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Acromegaly After Pituitary Apoplexy-Reply

Renato Candrina, MD; Gianni Giustina, MD
JAMA. 1987;257(15):2034-2035. doi:10.1001/jama.1987.03390150050027.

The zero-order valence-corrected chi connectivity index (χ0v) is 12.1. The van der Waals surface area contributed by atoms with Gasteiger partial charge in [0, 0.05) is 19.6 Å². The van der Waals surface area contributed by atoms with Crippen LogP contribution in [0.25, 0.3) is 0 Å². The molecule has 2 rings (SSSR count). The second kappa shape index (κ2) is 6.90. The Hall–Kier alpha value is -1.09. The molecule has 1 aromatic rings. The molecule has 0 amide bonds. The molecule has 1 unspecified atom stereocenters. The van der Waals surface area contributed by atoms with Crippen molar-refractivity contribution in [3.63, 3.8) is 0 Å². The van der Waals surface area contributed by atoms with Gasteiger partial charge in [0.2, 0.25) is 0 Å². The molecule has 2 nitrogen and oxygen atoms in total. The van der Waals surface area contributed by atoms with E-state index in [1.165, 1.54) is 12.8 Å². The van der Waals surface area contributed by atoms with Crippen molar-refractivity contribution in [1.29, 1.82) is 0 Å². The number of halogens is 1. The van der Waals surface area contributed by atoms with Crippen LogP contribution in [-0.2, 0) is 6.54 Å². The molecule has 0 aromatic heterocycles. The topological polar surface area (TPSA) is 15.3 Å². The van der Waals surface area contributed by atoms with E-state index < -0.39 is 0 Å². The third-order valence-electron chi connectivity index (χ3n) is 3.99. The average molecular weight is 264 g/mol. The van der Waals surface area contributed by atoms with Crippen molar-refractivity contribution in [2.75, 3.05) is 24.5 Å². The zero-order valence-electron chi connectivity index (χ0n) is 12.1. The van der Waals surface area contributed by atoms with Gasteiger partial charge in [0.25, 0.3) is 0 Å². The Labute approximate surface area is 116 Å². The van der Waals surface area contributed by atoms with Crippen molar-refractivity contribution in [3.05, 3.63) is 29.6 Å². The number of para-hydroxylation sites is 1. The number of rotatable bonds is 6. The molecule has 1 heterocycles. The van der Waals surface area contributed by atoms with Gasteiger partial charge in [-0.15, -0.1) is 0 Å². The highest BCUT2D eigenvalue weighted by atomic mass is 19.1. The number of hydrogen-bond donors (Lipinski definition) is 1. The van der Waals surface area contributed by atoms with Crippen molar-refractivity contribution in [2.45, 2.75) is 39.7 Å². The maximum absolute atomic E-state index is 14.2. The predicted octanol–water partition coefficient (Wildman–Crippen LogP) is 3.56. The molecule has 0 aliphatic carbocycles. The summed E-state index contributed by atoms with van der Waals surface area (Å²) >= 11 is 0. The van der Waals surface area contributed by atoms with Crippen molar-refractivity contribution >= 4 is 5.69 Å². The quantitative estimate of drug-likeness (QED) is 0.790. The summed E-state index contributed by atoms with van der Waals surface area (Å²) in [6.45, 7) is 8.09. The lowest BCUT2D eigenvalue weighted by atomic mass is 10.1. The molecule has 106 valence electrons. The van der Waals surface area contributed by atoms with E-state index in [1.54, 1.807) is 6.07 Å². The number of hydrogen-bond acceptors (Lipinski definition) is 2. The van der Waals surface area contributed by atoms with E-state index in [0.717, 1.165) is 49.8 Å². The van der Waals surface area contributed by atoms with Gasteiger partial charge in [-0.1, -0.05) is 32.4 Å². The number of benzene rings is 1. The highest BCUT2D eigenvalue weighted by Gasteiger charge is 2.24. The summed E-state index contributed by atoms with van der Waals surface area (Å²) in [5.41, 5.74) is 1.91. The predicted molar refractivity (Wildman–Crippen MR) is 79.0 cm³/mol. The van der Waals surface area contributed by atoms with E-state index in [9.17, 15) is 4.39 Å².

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In Reply.—  We thank Dr Sadun for his favorable comments on our recent article about a case of acromegaly developing after an episode of pituitary apoplexy and strongly agree with him on the necessity of having a transnasal decompression of sellar content performed as soon as there is evidence of this ominous complication.However, this position is probably biased by the clinical experience gained in our centers, which serve as third-level referral facilities and thus care for the most severely ill patients. In fact, the spectrum of clinical presentation of pituitary apoplexy ranges from lifethreatening events to mild or even asymptomatic illnesses.1,2 This clinical heterogeneity probably depends on prior extrasellar extension of the tumor.2 As the existence of this complication becomes more widely known, more and more cases of minor apoplectic attacks are diagnosed before operation and successfully managed conservatively with careful evaluation of hormonal and metabolic status


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